We'd like to share large files with the same semantics as wiki pages. We can assume that they are too large to pass through the browser's GET and PUT as synchronous operations.
See Image Assets for earlier thinking.
Store assets in .wiki within an assets subdirectory. The exact location tbd.
Assets to be identified by random id and suffix. An item would be created with the asset file name, id.suffix, in the "asset" field of the item, either as a string or an array of strings.
Assets can be created client-side, cached locally, and saved asynchronously coincident with a page action that records the asset's presence. This will require a new PUT route.
Assets can be retrieved and cached client-side from remote servers. This will require a new CORS GET route.
A server would retrieve an asset when a page with asset-bearing items is forked. The journal would provide the best advice as to how to fetch the asset.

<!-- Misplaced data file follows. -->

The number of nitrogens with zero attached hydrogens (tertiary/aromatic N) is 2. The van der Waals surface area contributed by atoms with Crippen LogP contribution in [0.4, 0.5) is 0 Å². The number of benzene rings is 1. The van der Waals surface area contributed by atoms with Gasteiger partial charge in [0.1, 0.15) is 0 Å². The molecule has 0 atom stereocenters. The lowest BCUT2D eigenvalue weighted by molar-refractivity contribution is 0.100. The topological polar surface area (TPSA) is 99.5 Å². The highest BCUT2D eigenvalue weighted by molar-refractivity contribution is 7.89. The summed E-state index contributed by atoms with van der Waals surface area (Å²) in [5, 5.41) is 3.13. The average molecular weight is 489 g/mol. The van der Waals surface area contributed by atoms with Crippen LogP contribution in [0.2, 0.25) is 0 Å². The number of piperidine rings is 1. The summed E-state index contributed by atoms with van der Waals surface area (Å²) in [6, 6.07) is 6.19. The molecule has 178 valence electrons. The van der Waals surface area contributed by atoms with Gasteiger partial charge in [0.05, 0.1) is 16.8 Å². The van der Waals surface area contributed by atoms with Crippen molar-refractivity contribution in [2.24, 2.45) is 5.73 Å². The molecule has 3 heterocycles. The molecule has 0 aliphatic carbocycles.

A serve could discard an asset when no page has a reference to the asset in story or journal. This could happen if a page is forked from an earlier revision.
A client-side plugin that cannot retrieve an asset should either fall back to alternative resources or report the failure in a class=caption field at the bottom of the rendered item.
Consider how we might exploit DAT or IPFS for transport. One problem is retrieving an id in time to record it in an edit action.
Consider restartable transfers for huge files. Some systems open multiple channels.
Consider how the presence of large assets could be represented in sitemap.json and search correspondingly enhanced.
Consider how to 'push' an asset to a public server across a firewall. IPFS can do this but it is tricky.
Consider how asset revisions can propagate. My immediate application is distributing database dumps in csv format. These could be revised daily.